Intrigued by the mysterious death of this enigmatic performer, we set out to trace the last year of Prince’s life. We discovered an artist challenging himself right to the end, says Adrian Sibley
Production company Lincoln Square Productions
Commissioner Siobhan Sinnerton
Length 1 x 60 minutes
TX 10pm, 2 January 2018, Channel 4
Executive producer Dan Goldsack
Creative director Sheldon Lazarus
Head of production Elaine Day
Line producer Amanda Day-Moore
DoP Anton Jeffes
Archive producer Mark Tinkler
Editors Duncan Buchanan; Duncan Thomson
Composer Greg De Belles
Post-production Directors’ Cut
When Prince died unexpectedly at Paisley Park in April 2016, it didn’t make sense. Here was an apparently healthy 57-year-old vegetarian and practising Jehovah’s Witness – with a swear box at home no less – who had died from an overdose of fentanyl, a seriously strong painkiller.
So when Lincoln Square boss Sheldon Lazarus contacted me with the enticing opportunity of making a film about the reclusive star for Channel 4, I told him I wanted to find out what was really happening in the last year of Prince’s life.
C4 commissioner Siobhan Sinnerton agreed that this would be the best way to shed light on his mysterious death. But how were we going to convince those closest to Prince to speak about the last days of this very private and enigmatic man?
Siobhan urged me to meet Prince fan Mobeen Azhar, a talented film-maker who turned out to be the perfect guide through the pop star’s complicated court, which was in disarray following his death.
The singer had left a vacuum and family members, lawyers and record companies were vying to take control.
When I flew to the US with DoP Anton Jeffes for a 10-day whirlwind tour, our cast was largely lined up. I wondered whether they would reveal fresh insights – and whether there was actually someone to know behind the public mask of a man who lived and breathed music.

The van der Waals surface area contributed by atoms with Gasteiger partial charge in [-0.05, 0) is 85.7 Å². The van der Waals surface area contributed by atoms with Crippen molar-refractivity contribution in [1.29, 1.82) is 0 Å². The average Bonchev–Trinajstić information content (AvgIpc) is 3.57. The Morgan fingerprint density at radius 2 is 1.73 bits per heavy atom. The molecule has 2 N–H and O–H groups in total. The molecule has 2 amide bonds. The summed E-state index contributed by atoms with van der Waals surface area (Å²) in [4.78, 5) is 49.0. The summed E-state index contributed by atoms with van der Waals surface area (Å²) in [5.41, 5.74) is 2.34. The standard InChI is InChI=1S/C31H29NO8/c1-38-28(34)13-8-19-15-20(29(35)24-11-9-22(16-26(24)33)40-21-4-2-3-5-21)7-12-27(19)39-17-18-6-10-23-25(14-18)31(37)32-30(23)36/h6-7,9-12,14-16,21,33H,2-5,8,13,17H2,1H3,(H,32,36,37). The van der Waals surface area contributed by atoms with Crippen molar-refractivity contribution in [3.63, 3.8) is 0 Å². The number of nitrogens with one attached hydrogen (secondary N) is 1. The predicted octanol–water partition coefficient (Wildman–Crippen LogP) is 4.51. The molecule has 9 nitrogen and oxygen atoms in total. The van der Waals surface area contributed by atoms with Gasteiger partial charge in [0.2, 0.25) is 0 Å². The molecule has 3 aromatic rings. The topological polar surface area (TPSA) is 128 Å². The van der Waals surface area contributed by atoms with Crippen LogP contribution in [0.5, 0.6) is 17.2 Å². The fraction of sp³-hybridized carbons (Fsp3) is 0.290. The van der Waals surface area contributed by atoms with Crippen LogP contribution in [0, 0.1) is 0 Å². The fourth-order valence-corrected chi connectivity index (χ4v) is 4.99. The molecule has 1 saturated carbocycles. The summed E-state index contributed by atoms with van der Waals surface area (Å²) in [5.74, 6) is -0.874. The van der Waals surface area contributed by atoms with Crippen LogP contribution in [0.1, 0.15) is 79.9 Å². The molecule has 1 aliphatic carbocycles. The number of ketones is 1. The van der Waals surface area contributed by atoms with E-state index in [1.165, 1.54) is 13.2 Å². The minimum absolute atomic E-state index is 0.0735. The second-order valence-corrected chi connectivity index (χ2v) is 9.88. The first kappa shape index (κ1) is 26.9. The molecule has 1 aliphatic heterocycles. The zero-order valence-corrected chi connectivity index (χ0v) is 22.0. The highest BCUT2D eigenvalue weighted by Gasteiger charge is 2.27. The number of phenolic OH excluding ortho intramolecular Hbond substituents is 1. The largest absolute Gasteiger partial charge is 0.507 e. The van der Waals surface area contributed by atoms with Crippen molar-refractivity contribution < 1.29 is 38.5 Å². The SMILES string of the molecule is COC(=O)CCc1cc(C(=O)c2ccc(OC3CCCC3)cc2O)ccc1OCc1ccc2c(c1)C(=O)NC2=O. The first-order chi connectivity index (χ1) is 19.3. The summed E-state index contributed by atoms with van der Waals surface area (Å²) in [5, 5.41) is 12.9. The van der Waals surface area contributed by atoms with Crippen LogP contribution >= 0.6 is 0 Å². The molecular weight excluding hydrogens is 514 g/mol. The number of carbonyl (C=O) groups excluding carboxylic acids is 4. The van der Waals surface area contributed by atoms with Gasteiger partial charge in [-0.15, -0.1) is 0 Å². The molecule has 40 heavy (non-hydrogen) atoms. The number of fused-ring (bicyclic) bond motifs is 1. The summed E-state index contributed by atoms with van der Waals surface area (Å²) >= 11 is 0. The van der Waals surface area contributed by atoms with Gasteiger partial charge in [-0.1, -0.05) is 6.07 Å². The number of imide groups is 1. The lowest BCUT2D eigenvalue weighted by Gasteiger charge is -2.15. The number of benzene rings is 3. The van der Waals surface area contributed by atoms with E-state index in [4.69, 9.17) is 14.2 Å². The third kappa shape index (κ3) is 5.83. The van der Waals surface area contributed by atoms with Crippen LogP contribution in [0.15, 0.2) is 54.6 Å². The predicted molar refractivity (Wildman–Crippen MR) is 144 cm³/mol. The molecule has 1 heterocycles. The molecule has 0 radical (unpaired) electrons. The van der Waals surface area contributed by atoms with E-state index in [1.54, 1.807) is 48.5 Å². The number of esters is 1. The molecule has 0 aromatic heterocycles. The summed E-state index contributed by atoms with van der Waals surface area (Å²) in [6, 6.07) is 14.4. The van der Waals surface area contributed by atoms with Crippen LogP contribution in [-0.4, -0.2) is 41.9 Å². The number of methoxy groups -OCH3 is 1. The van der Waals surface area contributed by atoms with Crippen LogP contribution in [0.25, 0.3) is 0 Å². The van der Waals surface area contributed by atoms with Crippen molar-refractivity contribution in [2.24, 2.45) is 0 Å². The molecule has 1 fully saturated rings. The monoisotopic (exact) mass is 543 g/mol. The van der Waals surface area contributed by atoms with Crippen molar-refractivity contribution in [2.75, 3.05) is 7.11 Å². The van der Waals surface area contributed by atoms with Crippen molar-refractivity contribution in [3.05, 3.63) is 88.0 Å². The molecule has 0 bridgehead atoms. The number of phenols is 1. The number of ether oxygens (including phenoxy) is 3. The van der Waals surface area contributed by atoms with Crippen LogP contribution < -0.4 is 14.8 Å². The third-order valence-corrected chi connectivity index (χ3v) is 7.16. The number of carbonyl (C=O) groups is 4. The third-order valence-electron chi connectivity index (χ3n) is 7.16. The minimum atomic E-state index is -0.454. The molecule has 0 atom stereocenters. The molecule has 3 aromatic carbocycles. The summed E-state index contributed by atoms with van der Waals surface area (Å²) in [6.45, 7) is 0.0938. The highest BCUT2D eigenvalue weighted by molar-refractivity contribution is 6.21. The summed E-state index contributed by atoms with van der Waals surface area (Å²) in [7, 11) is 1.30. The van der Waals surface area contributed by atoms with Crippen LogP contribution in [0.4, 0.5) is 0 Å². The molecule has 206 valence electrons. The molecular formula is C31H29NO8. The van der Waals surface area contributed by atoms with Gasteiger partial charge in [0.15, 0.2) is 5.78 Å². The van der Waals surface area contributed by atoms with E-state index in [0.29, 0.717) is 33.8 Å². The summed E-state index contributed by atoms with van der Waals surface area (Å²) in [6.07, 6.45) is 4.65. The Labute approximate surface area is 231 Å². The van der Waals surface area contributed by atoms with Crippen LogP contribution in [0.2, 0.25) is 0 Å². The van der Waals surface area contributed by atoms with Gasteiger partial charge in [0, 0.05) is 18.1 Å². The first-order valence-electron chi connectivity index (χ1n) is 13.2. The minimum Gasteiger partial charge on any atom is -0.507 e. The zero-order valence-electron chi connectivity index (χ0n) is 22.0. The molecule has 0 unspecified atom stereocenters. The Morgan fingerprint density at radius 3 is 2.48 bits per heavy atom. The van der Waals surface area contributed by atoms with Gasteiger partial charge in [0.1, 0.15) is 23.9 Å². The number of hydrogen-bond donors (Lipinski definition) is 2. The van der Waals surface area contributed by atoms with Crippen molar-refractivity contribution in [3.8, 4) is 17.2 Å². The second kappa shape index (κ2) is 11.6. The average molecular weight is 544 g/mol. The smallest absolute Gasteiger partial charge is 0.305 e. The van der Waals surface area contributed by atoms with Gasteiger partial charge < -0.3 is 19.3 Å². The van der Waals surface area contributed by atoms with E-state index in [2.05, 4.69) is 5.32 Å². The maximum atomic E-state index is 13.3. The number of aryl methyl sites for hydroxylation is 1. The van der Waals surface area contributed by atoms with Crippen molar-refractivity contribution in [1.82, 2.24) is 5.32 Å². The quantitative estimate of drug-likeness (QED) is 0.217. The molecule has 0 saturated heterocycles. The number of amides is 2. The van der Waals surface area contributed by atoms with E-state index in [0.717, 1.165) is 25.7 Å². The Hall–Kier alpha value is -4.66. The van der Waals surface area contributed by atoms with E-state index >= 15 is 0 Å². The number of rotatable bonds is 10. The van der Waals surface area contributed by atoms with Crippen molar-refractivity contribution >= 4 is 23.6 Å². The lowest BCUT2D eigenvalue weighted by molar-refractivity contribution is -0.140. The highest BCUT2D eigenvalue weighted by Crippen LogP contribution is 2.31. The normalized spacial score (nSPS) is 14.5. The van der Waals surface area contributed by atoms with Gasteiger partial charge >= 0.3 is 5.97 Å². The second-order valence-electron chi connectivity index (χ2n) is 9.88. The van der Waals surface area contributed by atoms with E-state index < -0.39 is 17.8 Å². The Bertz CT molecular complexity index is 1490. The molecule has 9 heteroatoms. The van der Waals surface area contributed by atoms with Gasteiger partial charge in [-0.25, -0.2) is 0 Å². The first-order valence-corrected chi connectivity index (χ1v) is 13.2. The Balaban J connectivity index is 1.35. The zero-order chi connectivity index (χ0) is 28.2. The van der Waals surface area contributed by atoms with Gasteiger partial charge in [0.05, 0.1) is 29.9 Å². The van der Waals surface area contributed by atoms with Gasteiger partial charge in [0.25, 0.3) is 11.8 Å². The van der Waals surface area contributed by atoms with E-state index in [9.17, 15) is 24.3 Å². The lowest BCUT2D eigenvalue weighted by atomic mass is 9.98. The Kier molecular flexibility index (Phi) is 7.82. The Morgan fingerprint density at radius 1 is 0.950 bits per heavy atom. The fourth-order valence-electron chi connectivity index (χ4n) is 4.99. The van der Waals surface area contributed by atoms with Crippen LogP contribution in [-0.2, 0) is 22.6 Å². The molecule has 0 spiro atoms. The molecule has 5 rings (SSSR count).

In New York, Rev Al Sharpton reassuringly set the tone with his candour and humour, talking about Prince’s secret gig with Stevie Wonder at the White House for the Obamas, and how his growing activism and support of Black Lives Matter really did matter.
Adrian Sibley - My tricks of the trade
- Make sure you see the same film as your exec. You will complement each other to make the best film possible.
- Differentiate your documentary from others in its field. Try to say something new with your story.
- When you are filming, follow your plan – and your instincts.
- Accept it will not always be plain sailing – and that those times are often when you and your team will come up with the best ideas.
Chicago based-singer Eryn Allen Kaye told us about flying to Paisley Park immediately after getting the call from Prince to sing on his protest song Baltimore, which he had written about the unrest in the city prompted by the death of Freddie Gray in police custody.
They performed it together at Prince’s Rally4Peace concert just days later in Baltimore, where British singer Estelle also got the opportunity to perform Purple Rain with her hero.
When we arrived in Prince’s birthplace of Minneapolis, it was exactly a year after he had died and its bridges and many buildings were lit up in purple.